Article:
Nonetheless, the Kuduro genre has often been on the limelight where it has been leveled racist. This is because some of its lyrics contain creole that are often offensive to the white race. However, proponents of the genre contend that the lyrics are usually misunderstood due to the creole employed in the lyrics. Despite all this, it remains to be one of the most influential and popular music genres in Angola presently. Some of the most popular KUduro music artists in Angola include Tony Amado, Rei do Kuduro and Se Ben. Other contributors to the Kuduro genre include DJ Manya, DJ Davids, DJ Joca Moreno and DJ Amorim among others. The dating of the origin of the Kuduro genre can be placed in the early 1990s but in a span of just two decades the genre has grown to become quite popular among music lovers in Angola (BICOT).
Semba genre has its roots in Angola, which is believed to have been adopted from three original versions of music genre of the world to enter Angola. These include Samba from Brazil Kizomba from Angola and Kuduru, which is a mixture of Angola genre and popular culture genre such as Techno and Electronic music. Again Bonga the artist has been a central player in popularizing the music culture in majorly because a lot can be attributed to him in regard to the spread and development of the genre in the country as well as internationally. Bonga has been referred to as the founder of development of Angolans music into the international scene in general (BICOT).
The semba genre comprises of lyrics that tell a tale that can be attributed to day to day activities and social interactions. However, there are usually witty and hidden messages in the form of rhetoric in the lyrics. Many regard the genre as a well-orchestrated display of emotion as Semba artists are well known to convey a broad spectrum of emotion through the music. To this end the Semba genre is widely employed in most social gatherings. Semba artists are invited to perform in occasions such as weddings and funerals to blend the festivities with the right mood through the expression of emotions in their music. Semba continues to be the main genre in the country Angola decades after its founders during the colonial times begun the genre. It influences cultures and social gatherings in the state. New artists continue to emerge who acknowledge the contributions of their predecessors in the development of the music genre. To this day Semba is one of the most popular music genres in Angola with a considerable huge following in terms of its fan base (BICOT).
The Angola music industry is one that is filled with vibrant talent and variety of tastes in the genre of music that are popular in the country. The historical development of the music industry in the colonial times was one that had a lot in terms of contribution to the development of artists and different genre of music in the country. Particularly, music that focused on activism specifically in regard to the state of affairs under colonization by the Portuguese formed a main topic of focus for artists in Angola at that time. Some artists got detained for their songs that seemingly encouraged the liberation of Angola from the Portuguese colonizers. Moreover, the musicians at the time serve a great purpose in the development of a specific genre such as Kizomba and Semba which borrowed heavily from indigenous African languages and the colonizer’s Portuguese language. The blend of the two genre soon developed a base for the development of the other music genre in the country.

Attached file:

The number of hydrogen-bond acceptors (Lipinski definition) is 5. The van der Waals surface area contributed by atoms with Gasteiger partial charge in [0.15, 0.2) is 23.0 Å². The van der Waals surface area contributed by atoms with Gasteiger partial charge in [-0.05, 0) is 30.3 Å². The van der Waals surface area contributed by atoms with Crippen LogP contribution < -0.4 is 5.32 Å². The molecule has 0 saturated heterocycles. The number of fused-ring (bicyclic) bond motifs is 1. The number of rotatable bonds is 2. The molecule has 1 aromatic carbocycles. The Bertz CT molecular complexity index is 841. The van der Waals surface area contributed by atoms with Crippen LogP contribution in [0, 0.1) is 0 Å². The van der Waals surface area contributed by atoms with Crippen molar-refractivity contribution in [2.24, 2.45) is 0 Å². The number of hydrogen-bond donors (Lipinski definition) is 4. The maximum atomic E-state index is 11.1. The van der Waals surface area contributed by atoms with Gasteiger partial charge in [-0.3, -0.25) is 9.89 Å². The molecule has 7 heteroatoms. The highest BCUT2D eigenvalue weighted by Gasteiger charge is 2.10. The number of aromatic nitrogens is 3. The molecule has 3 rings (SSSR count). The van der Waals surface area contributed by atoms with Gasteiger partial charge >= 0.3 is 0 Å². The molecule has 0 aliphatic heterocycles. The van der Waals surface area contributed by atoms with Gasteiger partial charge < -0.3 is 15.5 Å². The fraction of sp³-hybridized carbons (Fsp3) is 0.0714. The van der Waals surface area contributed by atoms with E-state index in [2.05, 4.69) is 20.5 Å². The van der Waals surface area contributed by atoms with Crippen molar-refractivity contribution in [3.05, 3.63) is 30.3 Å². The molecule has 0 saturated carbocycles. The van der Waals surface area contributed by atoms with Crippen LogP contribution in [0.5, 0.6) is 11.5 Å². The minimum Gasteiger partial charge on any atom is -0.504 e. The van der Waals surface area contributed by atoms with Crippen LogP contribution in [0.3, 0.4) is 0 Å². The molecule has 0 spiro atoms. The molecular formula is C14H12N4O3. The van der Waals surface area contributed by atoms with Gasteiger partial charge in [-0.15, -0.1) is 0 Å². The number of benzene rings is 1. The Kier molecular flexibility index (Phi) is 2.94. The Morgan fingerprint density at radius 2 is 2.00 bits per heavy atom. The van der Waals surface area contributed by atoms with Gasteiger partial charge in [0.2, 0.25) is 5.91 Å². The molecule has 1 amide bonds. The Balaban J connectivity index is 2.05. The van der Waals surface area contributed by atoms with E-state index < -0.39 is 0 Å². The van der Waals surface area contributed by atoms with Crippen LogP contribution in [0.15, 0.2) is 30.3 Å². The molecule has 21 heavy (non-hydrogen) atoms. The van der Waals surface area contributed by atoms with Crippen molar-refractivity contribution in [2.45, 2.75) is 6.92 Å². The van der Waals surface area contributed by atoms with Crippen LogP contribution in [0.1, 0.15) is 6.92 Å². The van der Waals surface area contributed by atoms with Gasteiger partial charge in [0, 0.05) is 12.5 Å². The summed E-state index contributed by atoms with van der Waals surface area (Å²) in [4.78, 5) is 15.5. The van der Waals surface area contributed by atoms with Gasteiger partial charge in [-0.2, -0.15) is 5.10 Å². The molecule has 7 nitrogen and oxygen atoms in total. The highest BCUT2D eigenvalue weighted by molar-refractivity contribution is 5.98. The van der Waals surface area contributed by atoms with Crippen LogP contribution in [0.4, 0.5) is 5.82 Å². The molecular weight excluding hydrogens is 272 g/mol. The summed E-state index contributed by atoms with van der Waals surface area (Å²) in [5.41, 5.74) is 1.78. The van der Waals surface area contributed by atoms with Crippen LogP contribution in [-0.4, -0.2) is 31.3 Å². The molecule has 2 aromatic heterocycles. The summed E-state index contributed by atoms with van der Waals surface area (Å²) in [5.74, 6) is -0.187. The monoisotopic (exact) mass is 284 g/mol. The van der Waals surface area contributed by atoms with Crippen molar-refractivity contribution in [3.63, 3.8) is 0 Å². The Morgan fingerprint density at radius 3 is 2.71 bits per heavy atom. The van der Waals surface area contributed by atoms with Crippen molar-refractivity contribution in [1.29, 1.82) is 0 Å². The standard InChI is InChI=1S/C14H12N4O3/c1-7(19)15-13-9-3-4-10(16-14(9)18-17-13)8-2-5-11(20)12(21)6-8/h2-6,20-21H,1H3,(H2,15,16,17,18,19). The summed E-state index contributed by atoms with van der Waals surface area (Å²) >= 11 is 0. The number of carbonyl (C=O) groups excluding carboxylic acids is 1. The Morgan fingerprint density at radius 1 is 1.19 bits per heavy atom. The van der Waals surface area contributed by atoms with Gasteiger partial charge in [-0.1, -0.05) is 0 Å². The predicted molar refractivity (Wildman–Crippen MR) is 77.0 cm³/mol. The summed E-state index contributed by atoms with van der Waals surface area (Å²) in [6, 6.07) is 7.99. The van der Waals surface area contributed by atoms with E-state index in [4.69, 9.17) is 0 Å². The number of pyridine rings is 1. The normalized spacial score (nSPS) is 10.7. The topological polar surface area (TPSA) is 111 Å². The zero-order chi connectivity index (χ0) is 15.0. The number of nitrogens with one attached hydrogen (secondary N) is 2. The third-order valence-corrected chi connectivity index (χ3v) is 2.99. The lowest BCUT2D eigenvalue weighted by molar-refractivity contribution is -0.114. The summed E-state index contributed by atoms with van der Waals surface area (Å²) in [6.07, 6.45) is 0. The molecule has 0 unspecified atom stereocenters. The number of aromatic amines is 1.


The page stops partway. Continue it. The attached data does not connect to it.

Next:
Whereas the death of many musicians was a huge setback in the development of the music scene in Angola in events leading up to the independence of the country in 1975, the contributions that they had made into the industry were substantial enough to develop new talent among young musicians. Eventually, the country recovered by developing a new sprout of youthful musicians who borrowed heavily from their predecessors musical directions. The country soon recovered and after the independence and the civil war Angola developed its musical scenery with adaptations from other popular music genre across the world. The 1990s saw the entry of the hip hop genre in Angola drawing its influence majorly from the United States. Similarly, another genre such as the Kuduru developed from a host of local and international genre which made substantial contributions to the development of the genre.
Today, the music scene in Angola comprises of five major popular music genre namely, Kuduru, kizomba, Semba, Merengue, and Hip hop. These genres have developed and have become favorites for music lovers, fanatics, players and composers in the country. The genre continues to develop interest locally and internationally since most of them have international acclaim. Specifically, hip hop and kuduru have been adopted internationally and continue to evolve drawing from international influence. The music industry in Angola remains vibrant and has a bright foreseeable future as it promises to grow and develop locally, regionally and internationally. This growth is expected to be, as a result, of the collaborations that local artists make with other regional and international artists eventually extending the music genres beyond the boundaries of the country. What is more, the commitment of local artists in the sustainability and the development of the music genre promise to ensure the growth of the music industry in general through this genre. Moreover, the genre commands a huge following from local and international audiences which make the music industry in Angola a viable venture.